HIs fourth Argument is, That the ad­mitting, or agreeing Reas. Account. p. 93.94. Ministers to use ordinarily prescribed forms of Pray­er, is of sufficient force to restrain the total exercise of the gift of Prayer, which is sinful. And that by this principle, Mi­nisters may not pray otherwise, before and after Sermon. And that if the Ma­gistrate shall hereafter make a Law, p. 95. Of the use of other Prayers, besides forms. of the Latitude of that of Nebu­chadnezzar, to tie men to pray no where to God, neither in Family, or Closet, but in the use of a form, or the Churches Prayers, they must obey this also, by the same reason, which obligeth them, to use set forms in the publick use of the Liturgy. And, saith he,p. 97. who shall determine, how far the Magistrate may impose, or not im­pose? [Page 194]Now in this Chapter he produ­ceth nothing new, to prove it a Duty, for men to use their own abilities of ex­pression in Prayer; but saith,p. 93. he takes this to shine sufficiently in its own light.

2. Wherefore, in answering this Chapter, I shall premise three things, First, That I have above shewed,Chap. 1. that mens abilities of expression, which are not properly the gift of Prayer, are not on other accounts necessary to be used; unless, where they be requisite, for the better performing the worship of God.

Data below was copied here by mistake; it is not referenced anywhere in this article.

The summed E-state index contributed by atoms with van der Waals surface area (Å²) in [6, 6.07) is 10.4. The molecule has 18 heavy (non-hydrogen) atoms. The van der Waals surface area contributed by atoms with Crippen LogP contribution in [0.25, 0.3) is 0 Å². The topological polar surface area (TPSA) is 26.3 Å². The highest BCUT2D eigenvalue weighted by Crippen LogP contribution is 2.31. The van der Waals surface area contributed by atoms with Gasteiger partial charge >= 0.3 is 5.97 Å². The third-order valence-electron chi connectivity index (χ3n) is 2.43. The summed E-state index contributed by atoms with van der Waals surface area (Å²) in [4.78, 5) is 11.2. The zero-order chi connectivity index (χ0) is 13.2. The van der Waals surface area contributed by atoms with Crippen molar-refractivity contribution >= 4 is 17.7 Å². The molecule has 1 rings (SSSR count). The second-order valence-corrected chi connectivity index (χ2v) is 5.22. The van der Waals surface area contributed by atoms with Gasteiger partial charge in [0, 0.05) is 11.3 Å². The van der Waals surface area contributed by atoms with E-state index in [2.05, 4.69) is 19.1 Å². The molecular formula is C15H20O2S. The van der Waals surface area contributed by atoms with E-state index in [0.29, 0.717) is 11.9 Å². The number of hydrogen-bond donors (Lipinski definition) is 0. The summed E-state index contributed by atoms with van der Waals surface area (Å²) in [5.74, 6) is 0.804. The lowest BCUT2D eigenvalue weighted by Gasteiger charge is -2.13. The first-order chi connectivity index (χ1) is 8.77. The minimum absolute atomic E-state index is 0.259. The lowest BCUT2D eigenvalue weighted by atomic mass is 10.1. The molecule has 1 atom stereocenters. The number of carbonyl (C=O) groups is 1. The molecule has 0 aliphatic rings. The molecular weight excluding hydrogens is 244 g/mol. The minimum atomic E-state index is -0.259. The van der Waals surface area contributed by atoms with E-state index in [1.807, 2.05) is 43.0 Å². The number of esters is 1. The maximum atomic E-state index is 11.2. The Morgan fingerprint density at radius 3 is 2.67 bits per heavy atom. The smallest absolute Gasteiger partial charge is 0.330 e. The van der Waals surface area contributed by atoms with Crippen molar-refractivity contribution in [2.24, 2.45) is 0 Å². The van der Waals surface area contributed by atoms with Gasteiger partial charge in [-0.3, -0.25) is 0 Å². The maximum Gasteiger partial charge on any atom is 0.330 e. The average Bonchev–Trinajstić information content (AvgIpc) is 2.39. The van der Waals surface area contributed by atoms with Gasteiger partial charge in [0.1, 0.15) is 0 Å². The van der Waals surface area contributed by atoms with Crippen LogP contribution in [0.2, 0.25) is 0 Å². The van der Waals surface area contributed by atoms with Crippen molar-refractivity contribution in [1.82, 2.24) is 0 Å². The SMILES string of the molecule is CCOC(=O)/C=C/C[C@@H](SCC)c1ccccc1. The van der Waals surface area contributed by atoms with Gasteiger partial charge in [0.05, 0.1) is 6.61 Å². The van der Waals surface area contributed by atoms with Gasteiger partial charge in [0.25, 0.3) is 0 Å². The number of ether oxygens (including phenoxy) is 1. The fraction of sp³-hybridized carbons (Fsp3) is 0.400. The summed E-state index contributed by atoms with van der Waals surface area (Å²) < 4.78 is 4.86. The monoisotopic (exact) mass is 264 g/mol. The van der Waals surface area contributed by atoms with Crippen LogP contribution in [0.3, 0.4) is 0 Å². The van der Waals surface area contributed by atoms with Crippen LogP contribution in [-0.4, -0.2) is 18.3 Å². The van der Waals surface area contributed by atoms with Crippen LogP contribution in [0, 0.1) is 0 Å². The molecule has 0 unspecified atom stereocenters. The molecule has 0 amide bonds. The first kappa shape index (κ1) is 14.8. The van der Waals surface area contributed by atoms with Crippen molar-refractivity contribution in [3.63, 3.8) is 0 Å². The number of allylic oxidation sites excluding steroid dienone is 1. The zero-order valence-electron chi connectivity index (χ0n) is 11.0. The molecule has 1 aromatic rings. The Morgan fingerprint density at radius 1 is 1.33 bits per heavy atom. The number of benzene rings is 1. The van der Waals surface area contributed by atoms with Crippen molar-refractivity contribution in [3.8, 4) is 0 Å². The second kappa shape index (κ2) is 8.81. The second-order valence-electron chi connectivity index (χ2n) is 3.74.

3. Secondly, that since I have mani­fested, the usefulness of setChap. 1. & 2. forms in themselves, for the publick offices of Religious worship, and do not found their lawfulness, and expediency meerly upon Obedience to our Superiors; there­fore I can be no way concerned here, to determine, or enquire after, the extent or boundaries of the Authority of our Governors, in ordering things relating to the worship of God.

4. Thirdly,The extent of Gover­nours Au­thority, not requisite to be question­ed, in every act of Obe­dience. That it doth not express any great reverence to Superiors, for any to deny submission, to the lawful and useful Constitutions by them established; and to plead for this, by putting other Questions, about their power of com­manding things, which seem disadvan­tageous [Page 195]to Religion, and by declaring, that the extent of their Authority, is not sufficiently stated. What confusion would it bring into Families, if when Children, or Servants, are commanded there to joyn in any exercise of Religi­on, as in prayer in the Family (which our Author grants, must be a form to them, who joyn in the words of others) they may be allowed to answer, they will not comply therewith, because, by so doing, they may be imposed on in Religion, from one thing to another: and they must first know the strict bounds of that Authority they are under, and who shall fix them. And the like may be said, of the several conventions of different Sepa­ratists. But if it be enough, to say in the case of a Family, that they may then deny actual obedience and subjection, when any thing is required of them, which they know to be evil; we acknow­ledg the same in our case.